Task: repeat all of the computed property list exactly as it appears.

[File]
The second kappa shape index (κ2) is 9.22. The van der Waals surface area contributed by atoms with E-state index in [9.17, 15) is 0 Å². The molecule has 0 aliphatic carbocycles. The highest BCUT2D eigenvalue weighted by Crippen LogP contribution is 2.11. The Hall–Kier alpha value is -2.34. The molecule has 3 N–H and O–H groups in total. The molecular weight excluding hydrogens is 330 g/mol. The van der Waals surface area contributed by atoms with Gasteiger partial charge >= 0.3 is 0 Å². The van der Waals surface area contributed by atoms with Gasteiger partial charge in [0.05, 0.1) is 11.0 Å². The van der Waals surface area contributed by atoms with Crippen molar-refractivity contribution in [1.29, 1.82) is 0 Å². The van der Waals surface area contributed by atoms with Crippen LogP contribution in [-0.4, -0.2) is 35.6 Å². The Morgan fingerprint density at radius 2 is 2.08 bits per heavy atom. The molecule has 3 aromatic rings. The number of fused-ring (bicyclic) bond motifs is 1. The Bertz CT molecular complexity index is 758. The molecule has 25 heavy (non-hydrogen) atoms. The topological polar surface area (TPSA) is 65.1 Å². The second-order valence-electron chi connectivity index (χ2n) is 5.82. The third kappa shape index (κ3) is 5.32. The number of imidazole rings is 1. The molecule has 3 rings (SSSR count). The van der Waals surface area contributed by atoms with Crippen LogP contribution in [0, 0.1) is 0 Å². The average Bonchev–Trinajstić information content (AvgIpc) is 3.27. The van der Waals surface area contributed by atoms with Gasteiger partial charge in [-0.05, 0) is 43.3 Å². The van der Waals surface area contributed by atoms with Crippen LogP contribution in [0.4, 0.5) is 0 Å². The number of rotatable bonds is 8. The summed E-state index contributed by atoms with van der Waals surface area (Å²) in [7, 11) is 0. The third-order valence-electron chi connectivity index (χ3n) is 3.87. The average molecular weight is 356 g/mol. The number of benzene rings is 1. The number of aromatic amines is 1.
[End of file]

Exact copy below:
The second kappa shape index (κ2) is 9.22. The van der Waals surface area contributed by atoms with E-state index in [9.17, 15) is 0 Å². The molecule has 0 aliphatic carbocycles. The highest BCUT2D eigenvalue weighted by Crippen LogP contribution is 2.11. The Hall–Kier alpha value is -2.34. The molecule has 3 N–H and O–H groups in total. The molecular weight excluding hydrogens is 330 g/mol. The van der Waals surface area contributed by atoms with Gasteiger partial charge >= 0.3 is 0 Å². The van der Waals surface area contributed by atoms with Gasteiger partial charge in [0.05, 0.1) is 11.0 Å². The van der Waals surface area contributed by atoms with Crippen molar-refractivity contribution in [1.29, 1.82) is 0 Å². The van der Waals surface area contributed by atoms with Crippen LogP contribution in [-0.4, -0.2) is 35.6 Å². The Morgan fingerprint density at radius 2 is 2.08 bits per heavy atom. The molecule has 3 aromatic rings. The number of fused-ring (bicyclic) bond motifs is 1. The Bertz CT molecular complexity index is 758. The molecule has 25 heavy (non-hydrogen) atoms. The topological polar surface area (TPSA) is 65.1 Å². The second-order valence-electron chi connectivity index (χ2n) is 5.82. The third kappa shape index (κ3) is 5.32. The number of imidazole rings is 1. The molecule has 3 rings (SSSR count). The van der Waals surface area contributed by atoms with Crippen LogP contribution in [0, 0.1) is 0 Å². The average Bonchev–Trinajstić information content (AvgIpc) is 3.27. The van der Waals surface area contributed by atoms with Gasteiger partial charge in [-0.05, 0) is 43.3 Å². The van der Waals surface area contributed by atoms with Crippen LogP contribution in [0.4, 0.5) is 0 Å². The number of rotatable bonds is 8. The summed E-state index contributed by atoms with van der Waals surface area (Å²) in [7, 11) is 0. The third-order valence-electron chi connectivity index (χ3n) is 3.87. The average molecular weight is 356 g/mol. The number of benzene rings is 1. The number of aromatic amines is 1.